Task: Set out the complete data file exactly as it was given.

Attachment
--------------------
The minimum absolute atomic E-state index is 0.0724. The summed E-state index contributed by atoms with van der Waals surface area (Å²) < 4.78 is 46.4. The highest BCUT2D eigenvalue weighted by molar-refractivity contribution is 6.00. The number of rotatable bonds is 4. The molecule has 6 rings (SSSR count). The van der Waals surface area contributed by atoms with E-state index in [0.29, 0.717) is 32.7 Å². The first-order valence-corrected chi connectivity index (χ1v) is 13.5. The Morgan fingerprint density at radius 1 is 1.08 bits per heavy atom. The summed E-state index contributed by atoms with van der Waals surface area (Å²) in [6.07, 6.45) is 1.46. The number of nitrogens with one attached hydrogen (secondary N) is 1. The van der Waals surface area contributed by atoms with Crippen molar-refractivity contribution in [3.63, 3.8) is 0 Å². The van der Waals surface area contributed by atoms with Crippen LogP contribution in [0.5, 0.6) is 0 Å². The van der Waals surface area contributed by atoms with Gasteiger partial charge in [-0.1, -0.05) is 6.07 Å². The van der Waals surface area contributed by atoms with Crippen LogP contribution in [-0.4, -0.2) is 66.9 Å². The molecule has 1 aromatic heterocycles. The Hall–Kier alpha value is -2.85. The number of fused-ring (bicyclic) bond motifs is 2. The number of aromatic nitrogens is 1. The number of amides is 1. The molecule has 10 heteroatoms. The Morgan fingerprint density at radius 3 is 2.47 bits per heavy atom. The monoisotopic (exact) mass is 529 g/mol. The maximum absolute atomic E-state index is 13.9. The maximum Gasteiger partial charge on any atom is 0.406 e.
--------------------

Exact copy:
The minimum absolute atomic E-state index is 0.0724. The summed E-state index contributed by atoms with van der Waals surface area (Å²) < 4.78 is 46.4. The highest BCUT2D eigenvalue weighted by molar-refractivity contribution is 6.00. The number of rotatable bonds is 4. The molecule has 6 rings (SSSR count). The van der Waals surface area contributed by atoms with E-state index in [0.29, 0.717) is 32.7 Å². The first-order valence-corrected chi connectivity index (χ1v) is 13.5. The Morgan fingerprint density at radius 1 is 1.08 bits per heavy atom. The summed E-state index contributed by atoms with van der Waals surface area (Å²) in [6.07, 6.45) is 1.46. The number of nitrogens with one attached hydrogen (secondary N) is 1. The van der Waals surface area contributed by atoms with Crippen molar-refractivity contribution in [3.63, 3.8) is 0 Å². The van der Waals surface area contributed by atoms with Crippen LogP contribution in [0.5, 0.6) is 0 Å². The van der Waals surface area contributed by atoms with Gasteiger partial charge in [-0.1, -0.05) is 6.07 Å². The van der Waals surface area contributed by atoms with Crippen LogP contribution in [-0.4, -0.2) is 66.9 Å². The molecule has 1 aromatic heterocycles. The Hall–Kier alpha value is -2.85. The number of fused-ring (bicyclic) bond motifs is 2. The number of aromatic nitrogens is 1. The number of amides is 1. The molecule has 10 heteroatoms. The Morgan fingerprint density at radius 3 is 2.47 bits per heavy atom. The monoisotopic (exact) mass is 529 g/mol. The maximum absolute atomic E-state index is 13.9. The maximum Gasteiger partial charge on any atom is 0.406 e.